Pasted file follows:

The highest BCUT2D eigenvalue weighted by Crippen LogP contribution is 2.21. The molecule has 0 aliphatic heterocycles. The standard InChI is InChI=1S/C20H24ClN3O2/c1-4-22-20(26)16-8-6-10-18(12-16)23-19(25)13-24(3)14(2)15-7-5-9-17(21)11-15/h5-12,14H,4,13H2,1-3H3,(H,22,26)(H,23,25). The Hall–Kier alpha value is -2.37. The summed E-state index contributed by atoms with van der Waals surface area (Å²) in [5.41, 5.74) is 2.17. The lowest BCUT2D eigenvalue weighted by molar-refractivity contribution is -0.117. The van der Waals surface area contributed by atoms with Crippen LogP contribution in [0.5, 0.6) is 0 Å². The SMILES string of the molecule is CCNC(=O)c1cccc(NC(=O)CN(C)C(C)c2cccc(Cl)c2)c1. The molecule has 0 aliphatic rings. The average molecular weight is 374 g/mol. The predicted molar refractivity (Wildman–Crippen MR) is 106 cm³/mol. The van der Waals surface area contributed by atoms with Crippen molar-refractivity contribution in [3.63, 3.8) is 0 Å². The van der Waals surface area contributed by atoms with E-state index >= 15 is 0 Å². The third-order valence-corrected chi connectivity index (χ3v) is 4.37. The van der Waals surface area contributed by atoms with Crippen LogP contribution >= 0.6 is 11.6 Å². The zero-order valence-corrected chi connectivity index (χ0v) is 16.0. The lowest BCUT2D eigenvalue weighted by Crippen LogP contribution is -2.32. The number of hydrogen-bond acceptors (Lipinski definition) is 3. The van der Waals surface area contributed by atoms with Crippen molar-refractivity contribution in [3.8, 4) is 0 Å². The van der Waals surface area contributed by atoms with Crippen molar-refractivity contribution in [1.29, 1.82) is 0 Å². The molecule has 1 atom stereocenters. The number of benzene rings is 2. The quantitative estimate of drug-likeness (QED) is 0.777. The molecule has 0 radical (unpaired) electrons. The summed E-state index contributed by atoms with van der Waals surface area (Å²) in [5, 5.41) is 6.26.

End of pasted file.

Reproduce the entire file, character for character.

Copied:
The highest BCUT2D eigenvalue weighted by Crippen LogP contribution is 2.21. The molecule has 0 aliphatic heterocycles. The standard InChI is InChI=1S/C20H24ClN3O2/c1-4-22-20(26)16-8-6-10-18(12-16)23-19(25)13-24(3)14(2)15-7-5-9-17(21)11-15/h5-12,14H,4,13H2,1-3H3,(H,22,26)(H,23,25). The Hall–Kier alpha value is -2.37. The summed E-state index contributed by atoms with van der Waals surface area (Å²) in [5.41, 5.74) is 2.17. The lowest BCUT2D eigenvalue weighted by molar-refractivity contribution is -0.117. The van der Waals surface area contributed by atoms with Crippen LogP contribution in [0.5, 0.6) is 0 Å². The SMILES string of the molecule is CCNC(=O)c1cccc(NC(=O)CN(C)C(C)c2cccc(Cl)c2)c1. The molecule has 0 aliphatic rings. The average molecular weight is 374 g/mol. The predicted molar refractivity (Wildman–Crippen MR) is 106 cm³/mol. The van der Waals surface area contributed by atoms with Crippen molar-refractivity contribution in [3.63, 3.8) is 0 Å². The van der Waals surface area contributed by atoms with E-state index >= 15 is 0 Å². The third-order valence-corrected chi connectivity index (χ3v) is 4.37. The van der Waals surface area contributed by atoms with Crippen LogP contribution >= 0.6 is 11.6 Å². The zero-order valence-corrected chi connectivity index (χ0v) is 16.0. The lowest BCUT2D eigenvalue weighted by Crippen LogP contribution is -2.32. The number of hydrogen-bond acceptors (Lipinski definition) is 3. The van der Waals surface area contributed by atoms with Crippen molar-refractivity contribution in [3.8, 4) is 0 Å². The van der Waals surface area contributed by atoms with Crippen molar-refractivity contribution in [1.29, 1.82) is 0 Å². The molecule has 1 atom stereocenters. The number of benzene rings is 2. The quantitative estimate of drug-likeness (QED) is 0.777. The molecule has 0 radical (unpaired) electrons. The summed E-state index contributed by atoms with van der Waals surface area (Å²) in [5, 5.41) is 6.26.